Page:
By Kelly Patricia O’Meara July 8, 2014 In a July 5th Wall Street Journal article titled, “Q&A: With Mental Health Bill, Lawmaker Tries to Stem…
The State – June 26, 2014 By Vince Ward, Ph.D. You must be crazy. Psychiatry and Big Pharma say so. The fifth edition of the…
Every parent of a preteen has been there: on the receiving end of sullen responses, bursts of frustration or anger, even public tantrums that summon the fear that Children’s Aid is on its way. Come late May, with the publication of the fifth edition of the Diagnostic and Statistical Manual of Mental Disorders (DSM-5), however, such sustained cranky behaviour could put your child at risk of a diagnosis of “disruptive mood dysregulation disorder.”
Towards the end of May, the fifth version of the Diagnostic and Statistical Manual of Mental Disorders (DSM-V), the iconic bible of psychiatry, is coming off the presses after much revision and delay. It’s bound to keep people asking, “Am I normal or do I have a mental illness?”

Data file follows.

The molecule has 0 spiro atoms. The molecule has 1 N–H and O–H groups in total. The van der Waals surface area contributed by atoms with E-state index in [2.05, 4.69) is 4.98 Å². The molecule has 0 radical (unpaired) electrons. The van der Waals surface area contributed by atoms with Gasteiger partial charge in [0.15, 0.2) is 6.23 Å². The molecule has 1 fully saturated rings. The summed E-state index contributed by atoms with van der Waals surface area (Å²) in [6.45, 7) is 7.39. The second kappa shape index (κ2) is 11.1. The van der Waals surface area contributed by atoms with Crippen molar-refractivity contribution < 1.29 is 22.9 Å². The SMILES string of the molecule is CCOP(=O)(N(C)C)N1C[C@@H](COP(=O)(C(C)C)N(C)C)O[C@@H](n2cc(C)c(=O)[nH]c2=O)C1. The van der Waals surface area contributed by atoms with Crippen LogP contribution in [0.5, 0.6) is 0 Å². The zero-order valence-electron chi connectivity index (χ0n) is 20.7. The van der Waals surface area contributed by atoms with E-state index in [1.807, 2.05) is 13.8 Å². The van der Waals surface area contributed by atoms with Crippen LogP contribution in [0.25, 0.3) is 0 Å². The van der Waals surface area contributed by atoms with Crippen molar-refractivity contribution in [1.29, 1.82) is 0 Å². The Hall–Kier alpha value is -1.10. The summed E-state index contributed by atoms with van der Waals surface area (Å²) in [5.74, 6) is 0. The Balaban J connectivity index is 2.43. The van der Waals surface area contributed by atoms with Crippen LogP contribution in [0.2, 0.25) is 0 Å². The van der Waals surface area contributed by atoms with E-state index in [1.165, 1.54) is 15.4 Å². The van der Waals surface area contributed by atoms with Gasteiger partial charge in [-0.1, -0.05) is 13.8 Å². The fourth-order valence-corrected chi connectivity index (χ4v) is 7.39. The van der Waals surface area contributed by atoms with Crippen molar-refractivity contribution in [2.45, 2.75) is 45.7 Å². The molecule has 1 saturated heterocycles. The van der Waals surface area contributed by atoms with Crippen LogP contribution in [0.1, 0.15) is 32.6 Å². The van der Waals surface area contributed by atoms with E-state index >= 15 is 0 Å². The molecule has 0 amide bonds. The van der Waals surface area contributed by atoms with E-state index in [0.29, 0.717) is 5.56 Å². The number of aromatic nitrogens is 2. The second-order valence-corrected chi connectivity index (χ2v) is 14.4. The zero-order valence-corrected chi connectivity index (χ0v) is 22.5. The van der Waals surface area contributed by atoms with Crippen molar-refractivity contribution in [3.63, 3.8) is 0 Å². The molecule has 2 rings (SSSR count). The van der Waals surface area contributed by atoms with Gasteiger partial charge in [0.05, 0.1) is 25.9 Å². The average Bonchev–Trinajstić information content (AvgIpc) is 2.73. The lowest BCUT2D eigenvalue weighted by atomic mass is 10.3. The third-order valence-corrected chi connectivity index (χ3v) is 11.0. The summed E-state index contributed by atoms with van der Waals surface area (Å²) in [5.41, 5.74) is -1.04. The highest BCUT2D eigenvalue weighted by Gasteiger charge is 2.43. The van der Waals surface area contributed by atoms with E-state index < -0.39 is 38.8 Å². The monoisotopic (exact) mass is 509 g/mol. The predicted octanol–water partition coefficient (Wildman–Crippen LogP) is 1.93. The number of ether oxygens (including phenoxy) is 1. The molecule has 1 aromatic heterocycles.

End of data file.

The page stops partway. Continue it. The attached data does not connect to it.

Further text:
If you think most diseases are established with objective criteria and rigorous debate, you’d be somewhat wrong. The DSM has a strong track record of taking clusters of symptoms and wrapping labels around them, which lead to the accelerated use of some of the most toxic medications on the planet. How does this happen?
In 1952, the Diagnostic and Statistical Manual of Mental Disorders – the DSM – psychiatrist’s bible for diagnosis of mental problems, was a 132-page booklet. Today, in its fourth incarnation, it is a 886-page doorstop. Controversy is now swirling over the fifth instalment, slated for publication in May 2013.
It seems that every DSM upgrade contains more and more “disorders” that are open to question for their vagueness and open-endedness.